Jan 2023: We are thrilled to join the Department of Computational Medicine and Bioinformatics at University of Michigan and start a new journey of more exciting researches!
We are also recruting talented students and postdoctoral scholars to join our team. For more information, please refer to our homepage and feel free to contact us!
The Au Lab is seeking candidates for two postdoctoral research scholar positions to work on
Postdoctoral Research Scholar in bioinformatics method development:
We are looking for a postdoctoral scholar to develop statistical and computational/algorithmic methods
for high-throughput sequencing data analyses, such as transcriptome and epigenetics using PacBio and
Oxford Nanopore Technologies. Background on mathematics, statistics, computer science or degree in a
related field is desirable.
Postdoctoral Research Scholar in computational biology
We are looking for a postdoctoral scholar in biology background. Our lab performs world leading science
in development process and cancer research. Our team focuses on making meaningful advances to understand
development process and cancer, using cutting edge technologies (third generation sequencing technology)
to create authentic models and gain novel biological insight in transcriptome and epigenetics level. A
typical candidate would have skills in including but not limited to implementing basic in-house
bioinformatics tools, collaborating with statistician and computational biologists to elucidate
biological discovery and mining out biological insights. Background on biology, computational biology or
bioinformatics is desirable.
Strong ability in statistical analysis or computer programming (python/perl, C/C++, R, Matlab) is
The postdoctoral research scholars will have the opportunity to collaborate with internationally
recognized biomedical scientists at University of Iowa Carver College of Medicine, Stanford University,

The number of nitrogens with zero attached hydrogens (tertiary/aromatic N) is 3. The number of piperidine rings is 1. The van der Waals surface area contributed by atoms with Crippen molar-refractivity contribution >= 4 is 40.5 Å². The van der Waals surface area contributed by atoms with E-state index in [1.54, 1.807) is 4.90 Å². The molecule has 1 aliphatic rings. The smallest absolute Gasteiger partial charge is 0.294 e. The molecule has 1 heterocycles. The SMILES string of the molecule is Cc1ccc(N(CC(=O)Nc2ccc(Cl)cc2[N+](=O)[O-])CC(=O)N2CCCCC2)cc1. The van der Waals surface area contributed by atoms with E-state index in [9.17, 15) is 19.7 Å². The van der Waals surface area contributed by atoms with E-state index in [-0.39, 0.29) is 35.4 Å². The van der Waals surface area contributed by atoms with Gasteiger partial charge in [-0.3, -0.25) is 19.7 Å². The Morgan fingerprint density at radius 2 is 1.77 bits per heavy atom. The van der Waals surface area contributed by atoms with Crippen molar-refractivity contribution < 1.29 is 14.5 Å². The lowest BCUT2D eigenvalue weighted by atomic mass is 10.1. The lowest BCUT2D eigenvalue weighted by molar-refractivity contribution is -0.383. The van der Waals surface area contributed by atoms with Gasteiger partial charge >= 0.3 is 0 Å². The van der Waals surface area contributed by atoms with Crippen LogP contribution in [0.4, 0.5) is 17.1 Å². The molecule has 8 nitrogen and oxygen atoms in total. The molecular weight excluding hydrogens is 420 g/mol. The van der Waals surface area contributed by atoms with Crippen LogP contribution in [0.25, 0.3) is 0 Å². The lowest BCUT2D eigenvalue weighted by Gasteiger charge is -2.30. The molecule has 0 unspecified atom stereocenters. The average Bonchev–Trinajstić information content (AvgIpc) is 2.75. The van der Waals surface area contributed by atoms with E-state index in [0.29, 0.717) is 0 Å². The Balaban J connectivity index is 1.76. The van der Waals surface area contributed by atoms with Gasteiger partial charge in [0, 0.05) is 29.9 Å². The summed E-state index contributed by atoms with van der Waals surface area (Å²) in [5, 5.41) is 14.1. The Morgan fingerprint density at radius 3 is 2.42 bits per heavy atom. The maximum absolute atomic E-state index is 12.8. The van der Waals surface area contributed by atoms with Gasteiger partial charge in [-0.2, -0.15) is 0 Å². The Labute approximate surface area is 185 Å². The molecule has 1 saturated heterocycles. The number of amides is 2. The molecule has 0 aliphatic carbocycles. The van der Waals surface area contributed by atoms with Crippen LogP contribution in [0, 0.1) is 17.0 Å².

University of Oxford and Pacific Biosciences.
Lab Arts: Genome Research Cover Drafts
Single-molecule long-read sequencing reveals the chromatin basis of gene expression. Genome
Research. 2019 08; 29(8)1329-1342
Thoughts behind Arts
Cats and Yarns:
The DNA strands are wrapped around histone protein cores like "yarn balls", which form
nucleosomes. Some DNA regions (threads) are folded as “close chromatin” while loose threads
are “open chromatin”. The previous techniques can only identify these epigenetics statuses
at bulk level while our new method “MeSMLR-seq” makes the first sharp-eyed observation as
cat: nucleosome positioning and chromatin openness at each single DNA molecules (threads and
balls with different colors) can be seen. In addition, cat likes yarn balls.
Railway, Mountains, and Valleys:
Railway represents the double-stranded DNA molecules. Different railways stretching around
mountains (i.e., nucleosomes) indicate different DNA molecules. The road lights represent
the exogenous 5mC at GpC sites introduced by our MeSMLR-seq protocol, which label and show
the linker DNA fragments between nucleosomes (mountains) and the open chromatin regions
(town). The town with many road lights shows vigorous of human activities. i.e., the open
chromatin regions are active for many biological processes. For example, the
buildings/houses indicate transcription factors binding to open promotors for gene
transcriptions. The dark mountain areas represent the regions occupied by nucleosomes, with
less biological events.
Temples, Moutains and Clouds:
This is similar with “railway and mountain”, where cloud represents DNA molecules and pine
tree represents the exogenous 5mC at GpC sites introduced by MeSMLR-seq. It could be in a
style of Chinese painting.